This paper references
How Do Architects Design? In Artificial Intelligence and Pattern Recognition in Computer Aided Design, ed
O. Akin (1978)
10.1016/0004-3702(73)90011-8
The Structure of Ill Structured Problems
H. Simon (1973)
10.1111/J.0737-6782.2004.00094.X
Value Creation by Toolkits for User Innovation and Design: The Case of the Watch Market
N. Franke (2004)
10.1111/1467-8691.00080
Fortune Favours Only the Prepared Mind: Why Sources of Inspiration are Essential for Continuing Creativity
Claudia Eckert (1998)
Reducing the risks of new product development
F. Piller (2006)
Collective Customer Commitment: Reducing the Risks of New Product Development
S. Ogawa (2006)
10.1287/MNSC.40.4.429
Sticky Information and the Locus of Problem Solving: Implications for Innovation
E. Hippel (1994)
10.2307/41166317
Principles for User Design of Customized Products
T. Randall (2005)
10.1037/0021-9010.64.4.349
Consequences of individual feedback on behavior in organizations.
D. R. Ilgen (1979)
10.1016/0010-4485(95)00055-0
Case-based conceptual design information server for concurrent engineering
W. Wood (1996)
10.1016/0004-3702(80)90025-9
Artificial intelligence and pattern recognition in computer aided design: J. C. Latombe (Ed.), North-Holland, Amsterdam, 1978, $60.00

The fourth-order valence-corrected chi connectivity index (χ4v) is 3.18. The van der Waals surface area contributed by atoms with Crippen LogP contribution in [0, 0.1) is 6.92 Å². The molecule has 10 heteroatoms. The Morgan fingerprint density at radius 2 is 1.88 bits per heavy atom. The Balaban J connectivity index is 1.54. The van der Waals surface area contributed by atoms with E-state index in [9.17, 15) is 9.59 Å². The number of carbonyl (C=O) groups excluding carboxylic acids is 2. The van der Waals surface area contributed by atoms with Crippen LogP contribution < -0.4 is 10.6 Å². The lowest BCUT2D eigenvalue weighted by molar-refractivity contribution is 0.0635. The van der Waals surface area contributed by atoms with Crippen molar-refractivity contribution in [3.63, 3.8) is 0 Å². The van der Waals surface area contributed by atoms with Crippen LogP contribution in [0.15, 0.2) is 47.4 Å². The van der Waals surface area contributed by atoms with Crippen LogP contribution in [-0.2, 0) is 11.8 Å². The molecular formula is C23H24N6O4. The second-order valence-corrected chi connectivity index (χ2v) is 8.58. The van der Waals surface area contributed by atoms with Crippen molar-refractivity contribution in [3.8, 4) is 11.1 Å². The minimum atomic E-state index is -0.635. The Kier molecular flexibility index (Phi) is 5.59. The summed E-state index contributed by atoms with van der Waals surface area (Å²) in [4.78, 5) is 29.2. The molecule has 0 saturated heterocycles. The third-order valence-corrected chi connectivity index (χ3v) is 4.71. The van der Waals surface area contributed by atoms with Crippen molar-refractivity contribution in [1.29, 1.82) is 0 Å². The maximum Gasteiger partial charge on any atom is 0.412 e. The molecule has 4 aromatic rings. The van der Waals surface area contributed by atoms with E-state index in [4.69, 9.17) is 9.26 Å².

R. Sproull (1980)
10.1080/01621459.1966.10480897
Consumer Buying Intentions and Purchase Probability: An Experiment in Survey Design
F. Juster (1966)
10.1016/B978-0-08-009237-9.50018-4
Seeking and Avoiding Self-evaluation by Working Individually or in Groups*
B. Willerman (1960)
10.1111/j.1467-9310.2006.00433.x
Learning from Leading-Edge Customers at the Sims: Opening Up the Innovation Process Using Toolkits
Reinhard Pruegl (2006)
10.2307/256442
SELF-REGULATION FOR MANAGERIAL EFFECTIVENESS: THE ROLE OF ACTIVE FEEDBACK SEEKING
S. Ashford (1991)
10.1016/0010-0285(73)90004-2
Perception in chess
W. Chase (1973)
10.1080/09652540500511255
A tale of tales: the Apple Newton narratives
Hope Jensen Schau (2006)
10.1097/00005053-196608000-00011
Cognition and Thought
G. R. Lockhead (1966)
The four faces of mass customization.
Gilmore Jh (1997)
10.1016/S0048-7333(03)00061-1
Profiting from Voluntary Information Spillovers: How Users Benefit by Freely Revealing Their Innovations
D. Harhoff (2003)
10.1109/64.163668
Case-based design support: a case study in architectural design
M. Pearce (1992)
10.1016/S0926-5805(00)00098-4
Coding and Modelling Communication in Architectural Collaborative Design
G. Gabriel (1999)
USER DESIGN OF CUSTOMIZED PRODUCTS
T. Randall (2007)
10.1016/0030-5073(83)90156-3
FEEDBACK AS AN INDIVIDUAL RESOURCE: PERSONAL STRATEGIES OF CREATING INFORMATION
S. Ashford (1983)
10.1016/S0048-7333(02)00006-9